You want to do what’s best for your children but when you find out that your kids are exceptionally smart with an IQ to match Albert Einstein’s or have a sporting talent on a par with rugby star Bryan Habana’s, you may want to pull out all the stops to ensure that they can get the best education and sports coaching in the country.
However, top private education and coaching can cost thousands of rands and if you’re not careful, paying for your children, however smart, to have the best sports equipment or subscribing to super-powered brain teaser games could land you in financial trouble.
A study by Sanlam conducted in 2016 among mothers with children aged between 3 and 15 shows that some parents go so far as to hold down two jobs to put children through private schooling. While this may sound like a solution, it may result in you only worrying about meeting current financial demands and not saving for the future.
And the future, particularly one with a bright child, can be very pricy. According to Sanlam, a BCom degree at one of South Africa’s top universities can cost between R30 000 to R62 500 per year (2016). Assuming an 8% increase on fees per year, a child starting Grade 1 in 2017 will enrol in university in 2029 paying a minimum of R81 600 per year. This excludes residence fees, meals, books and other administration costs.
Reducing the costs of education
While the temptation to get your gifted child “everything of the best” may be great, it’s essential not to put the family under financial stress. First weigh what you can afford and give “the best” out of that. While private schools that promote and uplift gifted pupils can certainly be considered, it’s vital to ensure that you can afford it.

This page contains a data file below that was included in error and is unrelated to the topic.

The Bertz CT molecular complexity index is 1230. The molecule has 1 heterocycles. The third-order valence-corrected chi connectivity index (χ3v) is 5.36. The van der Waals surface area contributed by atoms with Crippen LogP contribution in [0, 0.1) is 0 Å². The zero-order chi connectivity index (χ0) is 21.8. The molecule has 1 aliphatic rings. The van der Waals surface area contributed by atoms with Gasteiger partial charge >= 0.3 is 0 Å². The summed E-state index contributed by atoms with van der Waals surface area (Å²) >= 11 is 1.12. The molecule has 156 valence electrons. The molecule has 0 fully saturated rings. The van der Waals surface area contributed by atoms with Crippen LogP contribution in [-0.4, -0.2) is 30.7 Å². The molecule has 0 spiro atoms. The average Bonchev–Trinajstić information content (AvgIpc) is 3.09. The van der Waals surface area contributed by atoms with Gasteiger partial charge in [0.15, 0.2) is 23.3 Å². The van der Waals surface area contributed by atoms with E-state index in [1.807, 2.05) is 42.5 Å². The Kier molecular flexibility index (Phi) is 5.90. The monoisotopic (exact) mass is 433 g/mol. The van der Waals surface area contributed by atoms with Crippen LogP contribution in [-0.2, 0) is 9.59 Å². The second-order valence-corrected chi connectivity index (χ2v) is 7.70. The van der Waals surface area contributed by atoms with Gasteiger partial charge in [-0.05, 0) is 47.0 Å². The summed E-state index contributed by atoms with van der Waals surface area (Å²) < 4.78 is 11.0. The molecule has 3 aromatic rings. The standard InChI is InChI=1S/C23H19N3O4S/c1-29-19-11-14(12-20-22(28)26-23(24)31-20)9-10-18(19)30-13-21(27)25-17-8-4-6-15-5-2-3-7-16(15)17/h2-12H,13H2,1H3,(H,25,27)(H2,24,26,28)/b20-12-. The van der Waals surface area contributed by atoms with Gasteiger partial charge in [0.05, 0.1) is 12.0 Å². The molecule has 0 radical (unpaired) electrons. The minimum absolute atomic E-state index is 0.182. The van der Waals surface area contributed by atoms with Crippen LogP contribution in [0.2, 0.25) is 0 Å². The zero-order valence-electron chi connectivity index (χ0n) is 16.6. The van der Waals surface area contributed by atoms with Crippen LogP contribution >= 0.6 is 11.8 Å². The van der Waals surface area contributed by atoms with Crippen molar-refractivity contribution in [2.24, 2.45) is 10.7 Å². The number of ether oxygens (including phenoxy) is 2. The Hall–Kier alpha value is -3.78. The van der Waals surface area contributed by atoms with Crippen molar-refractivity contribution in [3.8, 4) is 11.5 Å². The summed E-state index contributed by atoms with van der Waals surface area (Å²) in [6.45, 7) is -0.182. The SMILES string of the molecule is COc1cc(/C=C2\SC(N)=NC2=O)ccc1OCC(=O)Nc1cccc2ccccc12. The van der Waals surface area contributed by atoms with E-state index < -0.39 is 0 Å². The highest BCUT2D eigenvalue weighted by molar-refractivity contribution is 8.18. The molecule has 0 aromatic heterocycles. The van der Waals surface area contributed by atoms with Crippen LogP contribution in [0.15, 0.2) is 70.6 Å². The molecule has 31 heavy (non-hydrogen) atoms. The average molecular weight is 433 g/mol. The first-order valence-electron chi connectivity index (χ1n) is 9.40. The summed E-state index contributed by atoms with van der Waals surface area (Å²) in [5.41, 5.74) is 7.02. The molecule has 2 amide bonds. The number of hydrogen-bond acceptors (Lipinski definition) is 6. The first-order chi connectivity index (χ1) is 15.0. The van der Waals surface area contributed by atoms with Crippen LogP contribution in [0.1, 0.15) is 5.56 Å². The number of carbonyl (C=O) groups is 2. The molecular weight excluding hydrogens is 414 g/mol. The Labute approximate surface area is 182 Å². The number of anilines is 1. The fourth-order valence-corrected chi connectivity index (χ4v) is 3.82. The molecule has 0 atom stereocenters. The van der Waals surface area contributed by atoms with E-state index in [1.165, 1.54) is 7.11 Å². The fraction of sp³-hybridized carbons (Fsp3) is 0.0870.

“Private school compared to public school can be a big difference in cost. Government schools can cost anything from R500, as some are subsidised, to R1 000 per month on average but private schools can cost between R6 500 to R9 000 per month which can get quite costly,” points out Floris Slabbert, head of distribution for South Africa at Ecsponent Financial Investment Services.
Sometimes the first choice school may be far away from home. “An alternative to this is to rather look for schools closer to you or move closer to the school to cut the transportation costs,” says John Manyike, head of financial education at Old Mutual.
If you can’t afford private school, consider the next best government school that you can afford. These schools may even be able to help you further if you are struggling financially. “Many government schools offer school fee exemptions to parents who cannot afford to pay their full school fees monthly,” says Manyike.
Cutting back on luxuries
To afford some of the costs that come with having a gifted child, Slabbert recommends cutting back on luxuries. “Cut back on eating out and buying fast food. Internet usage and DStv can be reduced by downgrading to a cheaper package. Spend more quality time with your kids,” he says.